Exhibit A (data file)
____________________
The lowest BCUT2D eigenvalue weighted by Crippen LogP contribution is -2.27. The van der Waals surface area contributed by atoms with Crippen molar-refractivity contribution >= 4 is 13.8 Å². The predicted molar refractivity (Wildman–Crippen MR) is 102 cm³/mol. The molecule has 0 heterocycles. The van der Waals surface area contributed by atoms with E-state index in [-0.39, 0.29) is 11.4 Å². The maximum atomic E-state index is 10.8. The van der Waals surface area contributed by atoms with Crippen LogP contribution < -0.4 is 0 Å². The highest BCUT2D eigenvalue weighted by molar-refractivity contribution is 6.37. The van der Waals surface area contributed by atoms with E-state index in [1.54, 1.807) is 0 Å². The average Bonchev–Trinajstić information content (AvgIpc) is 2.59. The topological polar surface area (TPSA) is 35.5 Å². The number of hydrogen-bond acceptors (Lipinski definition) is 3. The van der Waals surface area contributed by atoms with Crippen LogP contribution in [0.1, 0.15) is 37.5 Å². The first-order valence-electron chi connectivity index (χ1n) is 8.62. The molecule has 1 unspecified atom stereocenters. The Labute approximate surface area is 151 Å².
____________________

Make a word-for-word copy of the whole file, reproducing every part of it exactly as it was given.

The lowest BCUT2D eigenvalue weighted by Crippen LogP contribution is -2.27. The van der Waals surface area contributed by atoms with Crippen molar-refractivity contribution >= 4 is 13.8 Å². The predicted molar refractivity (Wildman–Crippen MR) is 102 cm³/mol. The molecule has 0 heterocycles. The van der Waals surface area contributed by atoms with E-state index in [-0.39, 0.29) is 11.4 Å². The maximum atomic E-state index is 10.8. The van der Waals surface area contributed by atoms with Crippen LogP contribution < -0.4 is 0 Å². The highest BCUT2D eigenvalue weighted by molar-refractivity contribution is 6.37. The van der Waals surface area contributed by atoms with E-state index in [1.54, 1.807) is 0 Å². The average Bonchev–Trinajstić information content (AvgIpc) is 2.59. The topological polar surface area (TPSA) is 35.5 Å². The number of hydrogen-bond acceptors (Lipinski definition) is 3. The van der Waals surface area contributed by atoms with Crippen LogP contribution in [0.1, 0.15) is 37.5 Å². The first-order valence-electron chi connectivity index (χ1n) is 8.62. The molecule has 1 unspecified atom stereocenters. The Labute approximate surface area is 151 Å².